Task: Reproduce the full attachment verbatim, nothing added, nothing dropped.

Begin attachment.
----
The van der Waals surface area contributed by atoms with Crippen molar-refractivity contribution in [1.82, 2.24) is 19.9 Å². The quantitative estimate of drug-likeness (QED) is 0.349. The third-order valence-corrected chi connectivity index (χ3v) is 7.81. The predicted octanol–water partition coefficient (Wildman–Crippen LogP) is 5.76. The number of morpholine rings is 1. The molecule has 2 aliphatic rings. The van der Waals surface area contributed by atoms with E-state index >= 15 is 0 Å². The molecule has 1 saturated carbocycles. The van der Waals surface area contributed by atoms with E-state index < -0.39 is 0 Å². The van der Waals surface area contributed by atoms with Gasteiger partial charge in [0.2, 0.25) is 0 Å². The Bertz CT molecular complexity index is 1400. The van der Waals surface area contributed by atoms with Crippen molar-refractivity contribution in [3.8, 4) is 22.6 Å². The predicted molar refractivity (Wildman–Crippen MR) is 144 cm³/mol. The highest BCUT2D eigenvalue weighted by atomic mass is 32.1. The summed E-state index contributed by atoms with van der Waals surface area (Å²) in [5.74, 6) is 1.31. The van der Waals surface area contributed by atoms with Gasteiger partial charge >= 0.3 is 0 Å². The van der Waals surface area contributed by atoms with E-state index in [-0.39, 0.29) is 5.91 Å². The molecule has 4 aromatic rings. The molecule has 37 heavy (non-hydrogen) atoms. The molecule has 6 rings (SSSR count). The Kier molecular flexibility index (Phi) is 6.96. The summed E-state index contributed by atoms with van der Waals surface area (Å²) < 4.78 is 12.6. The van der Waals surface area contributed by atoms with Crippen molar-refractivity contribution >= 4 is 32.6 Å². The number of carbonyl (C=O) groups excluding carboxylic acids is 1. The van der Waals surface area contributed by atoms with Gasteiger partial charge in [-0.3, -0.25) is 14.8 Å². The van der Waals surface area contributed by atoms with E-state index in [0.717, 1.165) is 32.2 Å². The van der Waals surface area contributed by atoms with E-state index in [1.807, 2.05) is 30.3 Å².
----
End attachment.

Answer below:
The van der Waals surface area contributed by atoms with Crippen molar-refractivity contribution in [1.82, 2.24) is 19.9 Å². The quantitative estimate of drug-likeness (QED) is 0.349. The third-order valence-corrected chi connectivity index (χ3v) is 7.81. The predicted octanol–water partition coefficient (Wildman–Crippen LogP) is 5.76. The number of morpholine rings is 1. The molecule has 2 aliphatic rings. The van der Waals surface area contributed by atoms with E-state index >= 15 is 0 Å². The molecule has 1 saturated carbocycles. The van der Waals surface area contributed by atoms with E-state index < -0.39 is 0 Å². The van der Waals surface area contributed by atoms with Gasteiger partial charge in [0.2, 0.25) is 0 Å². The Bertz CT molecular complexity index is 1400. The van der Waals surface area contributed by atoms with Crippen molar-refractivity contribution in [3.8, 4) is 22.6 Å². The predicted molar refractivity (Wildman–Crippen MR) is 144 cm³/mol. The highest BCUT2D eigenvalue weighted by atomic mass is 32.1. The summed E-state index contributed by atoms with van der Waals surface area (Å²) in [5.74, 6) is 1.31. The van der Waals surface area contributed by atoms with Gasteiger partial charge >= 0.3 is 0 Å². The van der Waals surface area contributed by atoms with E-state index in [-0.39, 0.29) is 5.91 Å². The molecule has 4 aromatic rings. The molecule has 37 heavy (non-hydrogen) atoms. The molecule has 6 rings (SSSR count). The Kier molecular flexibility index (Phi) is 6.96. The summed E-state index contributed by atoms with van der Waals surface area (Å²) < 4.78 is 12.6. The van der Waals surface area contributed by atoms with Crippen molar-refractivity contribution >= 4 is 32.6 Å². The number of carbonyl (C=O) groups excluding carboxylic acids is 1. The van der Waals surface area contributed by atoms with Gasteiger partial charge in [-0.3, -0.25) is 14.8 Å². The van der Waals surface area contributed by atoms with E-state index in [0.717, 1.165) is 32.2 Å². The van der Waals surface area contributed by atoms with E-state index in [1.807, 2.05) is 30.3 Å².